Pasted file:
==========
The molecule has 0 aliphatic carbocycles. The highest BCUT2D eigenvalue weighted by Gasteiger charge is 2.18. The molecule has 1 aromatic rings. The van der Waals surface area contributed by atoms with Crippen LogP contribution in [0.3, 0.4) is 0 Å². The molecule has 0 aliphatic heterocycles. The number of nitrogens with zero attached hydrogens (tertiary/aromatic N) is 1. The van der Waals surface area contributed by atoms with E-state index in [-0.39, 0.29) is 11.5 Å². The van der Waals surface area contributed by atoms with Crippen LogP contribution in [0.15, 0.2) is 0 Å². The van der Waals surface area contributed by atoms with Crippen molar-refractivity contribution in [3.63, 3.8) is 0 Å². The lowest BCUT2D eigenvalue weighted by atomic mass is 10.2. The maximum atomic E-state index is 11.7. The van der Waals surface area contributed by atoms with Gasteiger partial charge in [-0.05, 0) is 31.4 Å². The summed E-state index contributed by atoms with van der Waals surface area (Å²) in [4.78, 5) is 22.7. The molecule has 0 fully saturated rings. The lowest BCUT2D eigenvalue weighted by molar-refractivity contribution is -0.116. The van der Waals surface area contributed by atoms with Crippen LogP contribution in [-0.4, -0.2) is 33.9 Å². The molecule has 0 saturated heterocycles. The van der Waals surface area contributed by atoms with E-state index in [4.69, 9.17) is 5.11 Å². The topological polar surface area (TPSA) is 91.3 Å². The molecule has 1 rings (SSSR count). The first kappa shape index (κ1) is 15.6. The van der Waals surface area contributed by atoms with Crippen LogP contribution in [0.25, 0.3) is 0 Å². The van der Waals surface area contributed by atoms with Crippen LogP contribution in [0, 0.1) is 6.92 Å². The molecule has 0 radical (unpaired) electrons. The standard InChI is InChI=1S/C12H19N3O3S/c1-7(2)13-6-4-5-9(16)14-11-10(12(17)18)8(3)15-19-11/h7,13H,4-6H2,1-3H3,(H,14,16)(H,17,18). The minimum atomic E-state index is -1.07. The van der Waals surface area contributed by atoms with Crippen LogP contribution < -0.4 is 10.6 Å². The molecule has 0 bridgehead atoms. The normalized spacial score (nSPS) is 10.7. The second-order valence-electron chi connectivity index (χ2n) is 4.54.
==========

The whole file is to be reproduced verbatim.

The molecule has 0 aliphatic carbocycles. The highest BCUT2D eigenvalue weighted by Gasteiger charge is 2.18. The molecule has 1 aromatic rings. The van der Waals surface area contributed by atoms with Crippen LogP contribution in [0.3, 0.4) is 0 Å². The molecule has 0 aliphatic heterocycles. The number of nitrogens with zero attached hydrogens (tertiary/aromatic N) is 1. The van der Waals surface area contributed by atoms with E-state index in [-0.39, 0.29) is 11.5 Å². The van der Waals surface area contributed by atoms with Crippen LogP contribution in [0.15, 0.2) is 0 Å². The van der Waals surface area contributed by atoms with Crippen molar-refractivity contribution in [3.63, 3.8) is 0 Å². The lowest BCUT2D eigenvalue weighted by atomic mass is 10.2. The maximum atomic E-state index is 11.7. The van der Waals surface area contributed by atoms with Gasteiger partial charge in [-0.05, 0) is 31.4 Å². The summed E-state index contributed by atoms with van der Waals surface area (Å²) in [4.78, 5) is 22.7. The molecule has 0 fully saturated rings. The lowest BCUT2D eigenvalue weighted by molar-refractivity contribution is -0.116. The van der Waals surface area contributed by atoms with Crippen LogP contribution in [-0.4, -0.2) is 33.9 Å². The molecule has 0 saturated heterocycles. The van der Waals surface area contributed by atoms with E-state index in [4.69, 9.17) is 5.11 Å². The topological polar surface area (TPSA) is 91.3 Å². The molecule has 1 rings (SSSR count). The first kappa shape index (κ1) is 15.6. The van der Waals surface area contributed by atoms with Crippen LogP contribution in [0.25, 0.3) is 0 Å². The van der Waals surface area contributed by atoms with Crippen LogP contribution in [0, 0.1) is 6.92 Å². The molecule has 0 radical (unpaired) electrons. The standard InChI is InChI=1S/C12H19N3O3S/c1-7(2)13-6-4-5-9(16)14-11-10(12(17)18)8(3)15-19-11/h7,13H,4-6H2,1-3H3,(H,14,16)(H,17,18). The minimum atomic E-state index is -1.07. The van der Waals surface area contributed by atoms with Crippen LogP contribution < -0.4 is 10.6 Å². The molecule has 0 bridgehead atoms. The normalized spacial score (nSPS) is 10.7. The second-order valence-electron chi connectivity index (χ2n) is 4.54.